Markets need infrastructure in order to develop. In 2000, at a summit of South American heads of state in Brasília, the decision was made to pursue the Integration of Regional Infrastructure in South America (IIRSA, for its Spanish initials). The goal was to create an infrastructure network for regional connectivity across the continent. Modernization and competitiveness require infrastructure appropriate for the times.
The Amazonian Hydrovia is one of the IIRSA projects. It consists of making key Amazonian rivers “navigable year round.” During the dry season (July-October), it is more difficult for large vessels to reach the upper parts of watersheds. The Hydrovia project will involve dredging certain points so larger vessels can reach ports farther upriver. The project will affect the Amazon, Ucayali, Marañón and Huallaga rivers in Peru, according to the Ministry of Transportation and Communication. We believe, however, that it will affect the entire watershed.
This project views Amazonian rivers simply as currents of water or liquid highways. But all cultures and all people do not view rivers as mere waterways. The river is the place where indigenous people live and bathe, the source of their water for drinking and cooking, the place where they fish and where they relate to their spirits. The river is much more than a liquid highway; the river is life itself. Dredging the rivers will cause an unprecedented transformation in the lives of indigenous people. What is advantageous for large economic interests causes suffering for indigenous peoples. Nevertheless, economic interests are pressuring for the project to go ahead.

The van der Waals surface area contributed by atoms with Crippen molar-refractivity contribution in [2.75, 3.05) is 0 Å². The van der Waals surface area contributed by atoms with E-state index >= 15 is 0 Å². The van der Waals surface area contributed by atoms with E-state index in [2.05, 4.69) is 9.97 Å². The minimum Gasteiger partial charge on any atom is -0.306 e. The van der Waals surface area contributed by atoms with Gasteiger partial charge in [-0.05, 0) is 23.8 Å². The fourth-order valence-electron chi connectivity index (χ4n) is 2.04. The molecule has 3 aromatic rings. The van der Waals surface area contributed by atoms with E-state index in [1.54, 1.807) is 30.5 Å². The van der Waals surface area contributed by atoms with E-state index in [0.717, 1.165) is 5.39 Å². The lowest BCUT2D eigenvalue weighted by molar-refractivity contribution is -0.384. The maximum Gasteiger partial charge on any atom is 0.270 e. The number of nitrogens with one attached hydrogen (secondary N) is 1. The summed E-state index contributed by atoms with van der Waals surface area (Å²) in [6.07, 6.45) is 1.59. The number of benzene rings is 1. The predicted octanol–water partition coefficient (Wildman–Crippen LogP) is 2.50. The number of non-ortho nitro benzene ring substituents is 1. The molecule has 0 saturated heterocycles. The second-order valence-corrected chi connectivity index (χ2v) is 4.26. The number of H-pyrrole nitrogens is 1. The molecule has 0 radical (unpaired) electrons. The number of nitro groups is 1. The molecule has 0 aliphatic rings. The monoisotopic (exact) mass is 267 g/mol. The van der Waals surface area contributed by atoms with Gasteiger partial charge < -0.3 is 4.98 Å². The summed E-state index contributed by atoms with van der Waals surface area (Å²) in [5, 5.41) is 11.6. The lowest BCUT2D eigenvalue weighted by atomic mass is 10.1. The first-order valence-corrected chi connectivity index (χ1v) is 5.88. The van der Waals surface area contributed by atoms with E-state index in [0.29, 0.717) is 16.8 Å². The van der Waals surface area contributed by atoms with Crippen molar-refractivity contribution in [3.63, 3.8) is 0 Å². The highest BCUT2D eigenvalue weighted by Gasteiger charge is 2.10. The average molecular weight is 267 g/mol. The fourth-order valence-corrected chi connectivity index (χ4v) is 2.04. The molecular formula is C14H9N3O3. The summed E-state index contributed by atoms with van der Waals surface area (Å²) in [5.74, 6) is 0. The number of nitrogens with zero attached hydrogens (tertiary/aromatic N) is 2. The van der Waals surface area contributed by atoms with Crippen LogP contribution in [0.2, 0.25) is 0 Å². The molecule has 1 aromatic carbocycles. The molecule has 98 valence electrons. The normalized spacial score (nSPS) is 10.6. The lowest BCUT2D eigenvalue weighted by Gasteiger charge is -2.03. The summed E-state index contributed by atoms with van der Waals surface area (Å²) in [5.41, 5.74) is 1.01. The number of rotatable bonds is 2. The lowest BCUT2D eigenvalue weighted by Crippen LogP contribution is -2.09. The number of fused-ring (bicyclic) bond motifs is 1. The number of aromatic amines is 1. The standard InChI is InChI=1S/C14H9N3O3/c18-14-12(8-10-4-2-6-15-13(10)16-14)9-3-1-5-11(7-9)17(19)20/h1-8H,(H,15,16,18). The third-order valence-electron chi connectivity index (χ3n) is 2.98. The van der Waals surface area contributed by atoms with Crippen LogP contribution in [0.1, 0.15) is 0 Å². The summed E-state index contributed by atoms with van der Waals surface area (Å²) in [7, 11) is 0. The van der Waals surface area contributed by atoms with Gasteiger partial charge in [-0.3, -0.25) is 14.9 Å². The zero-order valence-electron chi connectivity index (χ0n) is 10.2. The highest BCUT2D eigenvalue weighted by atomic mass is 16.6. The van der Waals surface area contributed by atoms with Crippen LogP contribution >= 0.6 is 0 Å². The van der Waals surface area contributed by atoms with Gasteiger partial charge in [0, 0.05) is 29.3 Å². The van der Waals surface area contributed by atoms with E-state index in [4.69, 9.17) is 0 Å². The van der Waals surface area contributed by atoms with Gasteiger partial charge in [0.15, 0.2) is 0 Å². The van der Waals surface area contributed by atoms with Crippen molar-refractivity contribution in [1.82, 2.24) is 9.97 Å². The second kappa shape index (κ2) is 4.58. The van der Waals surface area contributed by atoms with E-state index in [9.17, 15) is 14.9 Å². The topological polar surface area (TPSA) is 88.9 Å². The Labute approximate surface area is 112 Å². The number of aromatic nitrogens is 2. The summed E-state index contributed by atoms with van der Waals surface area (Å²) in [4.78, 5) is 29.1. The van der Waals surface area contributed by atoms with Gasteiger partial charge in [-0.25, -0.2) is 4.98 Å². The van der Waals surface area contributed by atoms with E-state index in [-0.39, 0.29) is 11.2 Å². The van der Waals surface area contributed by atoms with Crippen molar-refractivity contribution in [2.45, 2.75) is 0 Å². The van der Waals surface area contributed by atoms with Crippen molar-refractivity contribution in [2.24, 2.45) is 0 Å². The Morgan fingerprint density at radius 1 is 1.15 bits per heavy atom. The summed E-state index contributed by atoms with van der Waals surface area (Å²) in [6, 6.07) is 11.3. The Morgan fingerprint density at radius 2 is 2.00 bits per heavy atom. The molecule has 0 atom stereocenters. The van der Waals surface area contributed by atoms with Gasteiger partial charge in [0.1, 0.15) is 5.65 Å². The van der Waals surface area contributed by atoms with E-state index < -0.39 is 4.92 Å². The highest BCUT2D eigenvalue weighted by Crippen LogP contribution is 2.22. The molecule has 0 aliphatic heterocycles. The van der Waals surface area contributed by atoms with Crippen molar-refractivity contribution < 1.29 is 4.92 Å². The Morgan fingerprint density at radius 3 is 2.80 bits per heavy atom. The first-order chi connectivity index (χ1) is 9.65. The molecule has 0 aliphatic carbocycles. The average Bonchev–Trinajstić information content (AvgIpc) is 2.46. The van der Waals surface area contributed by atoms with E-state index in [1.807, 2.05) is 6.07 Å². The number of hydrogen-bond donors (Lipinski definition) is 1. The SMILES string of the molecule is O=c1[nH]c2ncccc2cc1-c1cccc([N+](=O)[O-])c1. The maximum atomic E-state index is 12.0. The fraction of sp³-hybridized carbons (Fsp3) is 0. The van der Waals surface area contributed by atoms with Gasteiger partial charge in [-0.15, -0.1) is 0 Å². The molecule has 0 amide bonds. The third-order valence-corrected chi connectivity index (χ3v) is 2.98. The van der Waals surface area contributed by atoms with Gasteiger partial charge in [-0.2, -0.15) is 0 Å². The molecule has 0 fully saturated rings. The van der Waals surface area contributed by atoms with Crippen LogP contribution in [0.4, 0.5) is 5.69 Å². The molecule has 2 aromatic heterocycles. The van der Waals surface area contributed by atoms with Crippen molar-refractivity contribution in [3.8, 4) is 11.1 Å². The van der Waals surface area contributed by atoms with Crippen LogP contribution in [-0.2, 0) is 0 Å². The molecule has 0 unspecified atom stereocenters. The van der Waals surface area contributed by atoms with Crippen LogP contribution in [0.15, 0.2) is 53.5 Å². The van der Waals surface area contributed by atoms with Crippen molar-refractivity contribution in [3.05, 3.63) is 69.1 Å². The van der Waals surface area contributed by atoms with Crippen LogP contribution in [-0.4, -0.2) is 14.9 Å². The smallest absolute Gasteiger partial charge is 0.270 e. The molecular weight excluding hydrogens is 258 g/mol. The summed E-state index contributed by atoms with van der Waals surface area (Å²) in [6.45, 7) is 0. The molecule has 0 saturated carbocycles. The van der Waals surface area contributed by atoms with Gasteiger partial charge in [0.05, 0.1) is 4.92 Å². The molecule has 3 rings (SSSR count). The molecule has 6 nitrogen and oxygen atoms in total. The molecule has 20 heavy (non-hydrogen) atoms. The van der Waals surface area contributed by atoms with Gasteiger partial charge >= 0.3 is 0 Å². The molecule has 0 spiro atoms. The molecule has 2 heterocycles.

We have been concerned about the Amazonian Hydrovia for some time. Whenever we participated in events in the parish or with indigenous organizations, we raised the issue. One day, we met Juan Carlos Ruiz Molleda, a lawyer from the Legal Defense Institute (Instituto de Defensa Legal, IDL), at an event and he took an interest in the project. We networked with an indigenous organization in the Marañón River Valley that was interested in demanding a prior consultation about the project. Under Peruvian law, indigenous communities have a right to prior consultation about any development project that affects their collective rights. IDL provided legal assistance, and our parish team committed to encouraging the communities throughout the process.
“BAD SPOTS” OR “SAND BANKS”: CALLING THINGS BY THEIR TRUE NAMES
We began to hold workshops to help indigenous organizations understand the importance of the Hydrovia. During this process, the indigenous organization ACODECOSPAT helped draft and signed the complaint that was presented to Peru’s Constitutional Court in March 2014, calling for the right to a prior consultation, which the Ministry of Transportation and Communication had omitted. Shortly thereafter, government officials visited ACODECOSPAT to talk, telling the indigenous representatives that there was no cause for concern, that everything was under control. The Hydrovia, they said, would bring them “development.”